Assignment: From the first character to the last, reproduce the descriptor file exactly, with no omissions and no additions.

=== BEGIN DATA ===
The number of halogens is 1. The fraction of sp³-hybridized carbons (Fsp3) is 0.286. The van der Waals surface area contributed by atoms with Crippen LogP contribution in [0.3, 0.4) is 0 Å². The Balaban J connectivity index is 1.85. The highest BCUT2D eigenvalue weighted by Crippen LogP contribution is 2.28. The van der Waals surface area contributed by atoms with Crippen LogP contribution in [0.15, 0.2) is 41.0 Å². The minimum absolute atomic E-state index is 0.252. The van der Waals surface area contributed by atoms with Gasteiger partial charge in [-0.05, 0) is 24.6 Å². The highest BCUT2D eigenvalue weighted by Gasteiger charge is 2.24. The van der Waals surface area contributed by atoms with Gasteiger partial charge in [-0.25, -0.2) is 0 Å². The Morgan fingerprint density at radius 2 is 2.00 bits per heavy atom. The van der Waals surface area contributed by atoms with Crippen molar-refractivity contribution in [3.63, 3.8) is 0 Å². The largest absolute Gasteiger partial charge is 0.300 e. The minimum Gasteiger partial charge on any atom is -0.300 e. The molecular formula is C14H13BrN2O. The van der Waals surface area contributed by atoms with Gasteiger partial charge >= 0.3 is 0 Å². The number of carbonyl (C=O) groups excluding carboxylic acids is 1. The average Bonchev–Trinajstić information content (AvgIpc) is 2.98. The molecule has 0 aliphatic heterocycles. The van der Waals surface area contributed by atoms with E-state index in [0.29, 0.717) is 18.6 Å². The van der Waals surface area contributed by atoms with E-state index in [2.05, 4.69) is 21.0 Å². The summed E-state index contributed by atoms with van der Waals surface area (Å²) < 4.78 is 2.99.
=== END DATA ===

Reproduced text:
The number of halogens is 1. The fraction of sp³-hybridized carbons (Fsp3) is 0.286. The van der Waals surface area contributed by atoms with Crippen LogP contribution in [0.3, 0.4) is 0 Å². The Balaban J connectivity index is 1.85. The highest BCUT2D eigenvalue weighted by Crippen LogP contribution is 2.28. The van der Waals surface area contributed by atoms with Crippen LogP contribution in [0.15, 0.2) is 41.0 Å². The minimum absolute atomic E-state index is 0.252. The van der Waals surface area contributed by atoms with Gasteiger partial charge in [-0.05, 0) is 24.6 Å². The highest BCUT2D eigenvalue weighted by Gasteiger charge is 2.24. The van der Waals surface area contributed by atoms with Gasteiger partial charge in [-0.25, -0.2) is 0 Å². The Morgan fingerprint density at radius 2 is 2.00 bits per heavy atom. The van der Waals surface area contributed by atoms with Crippen molar-refractivity contribution in [3.63, 3.8) is 0 Å². The largest absolute Gasteiger partial charge is 0.300 e. The minimum Gasteiger partial charge on any atom is -0.300 e. The molecular formula is C14H13BrN2O. The van der Waals surface area contributed by atoms with Gasteiger partial charge >= 0.3 is 0 Å². The number of carbonyl (C=O) groups excluding carboxylic acids is 1. The average Bonchev–Trinajstić information content (AvgIpc) is 2.98. The molecule has 0 aliphatic heterocycles. The van der Waals surface area contributed by atoms with E-state index in [0.29, 0.717) is 18.6 Å². The van der Waals surface area contributed by atoms with E-state index in [2.05, 4.69) is 21.0 Å². The summed E-state index contributed by atoms with van der Waals surface area (Å²) < 4.78 is 2.99.